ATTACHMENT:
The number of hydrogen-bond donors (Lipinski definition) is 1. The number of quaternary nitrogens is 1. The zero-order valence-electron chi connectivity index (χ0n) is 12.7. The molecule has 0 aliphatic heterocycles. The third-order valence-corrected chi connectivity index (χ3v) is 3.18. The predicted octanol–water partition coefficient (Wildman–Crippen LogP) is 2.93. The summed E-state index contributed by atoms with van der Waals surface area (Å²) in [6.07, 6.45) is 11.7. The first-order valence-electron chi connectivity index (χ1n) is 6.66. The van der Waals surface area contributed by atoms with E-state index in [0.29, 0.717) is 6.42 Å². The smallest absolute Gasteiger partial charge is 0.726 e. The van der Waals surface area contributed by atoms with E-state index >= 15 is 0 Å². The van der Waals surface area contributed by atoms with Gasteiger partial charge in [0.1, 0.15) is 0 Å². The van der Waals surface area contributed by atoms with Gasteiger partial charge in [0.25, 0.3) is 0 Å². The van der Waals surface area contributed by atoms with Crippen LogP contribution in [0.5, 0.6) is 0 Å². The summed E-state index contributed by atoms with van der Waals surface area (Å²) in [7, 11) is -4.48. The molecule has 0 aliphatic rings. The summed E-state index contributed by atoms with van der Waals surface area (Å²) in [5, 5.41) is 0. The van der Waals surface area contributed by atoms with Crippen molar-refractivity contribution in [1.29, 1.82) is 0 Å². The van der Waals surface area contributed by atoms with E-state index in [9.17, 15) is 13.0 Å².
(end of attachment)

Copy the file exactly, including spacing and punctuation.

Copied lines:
The number of hydrogen-bond donors (Lipinski definition) is 1. The number of quaternary nitrogens is 1. The zero-order valence-electron chi connectivity index (χ0n) is 12.7. The molecule has 0 aliphatic heterocycles. The third-order valence-corrected chi connectivity index (χ3v) is 3.18. The predicted octanol–water partition coefficient (Wildman–Crippen LogP) is 2.93. The summed E-state index contributed by atoms with van der Waals surface area (Å²) in [6.07, 6.45) is 11.7. The first-order valence-electron chi connectivity index (χ1n) is 6.66. The van der Waals surface area contributed by atoms with E-state index in [0.29, 0.717) is 6.42 Å². The smallest absolute Gasteiger partial charge is 0.726 e. The van der Waals surface area contributed by atoms with E-state index >= 15 is 0 Å². The van der Waals surface area contributed by atoms with Gasteiger partial charge in [0.1, 0.15) is 0 Å². The van der Waals surface area contributed by atoms with Gasteiger partial charge in [0.25, 0.3) is 0 Å². The van der Waals surface area contributed by atoms with Crippen LogP contribution in [0.5, 0.6) is 0 Å². The summed E-state index contributed by atoms with van der Waals surface area (Å²) in [7, 11) is -4.48. The molecule has 0 aliphatic rings. The summed E-state index contributed by atoms with van der Waals surface area (Å²) in [5, 5.41) is 0. The van der Waals surface area contributed by atoms with Crippen molar-refractivity contribution in [1.29, 1.82) is 0 Å². The van der Waals surface area contributed by atoms with E-state index in [9.17, 15) is 13.0 Å².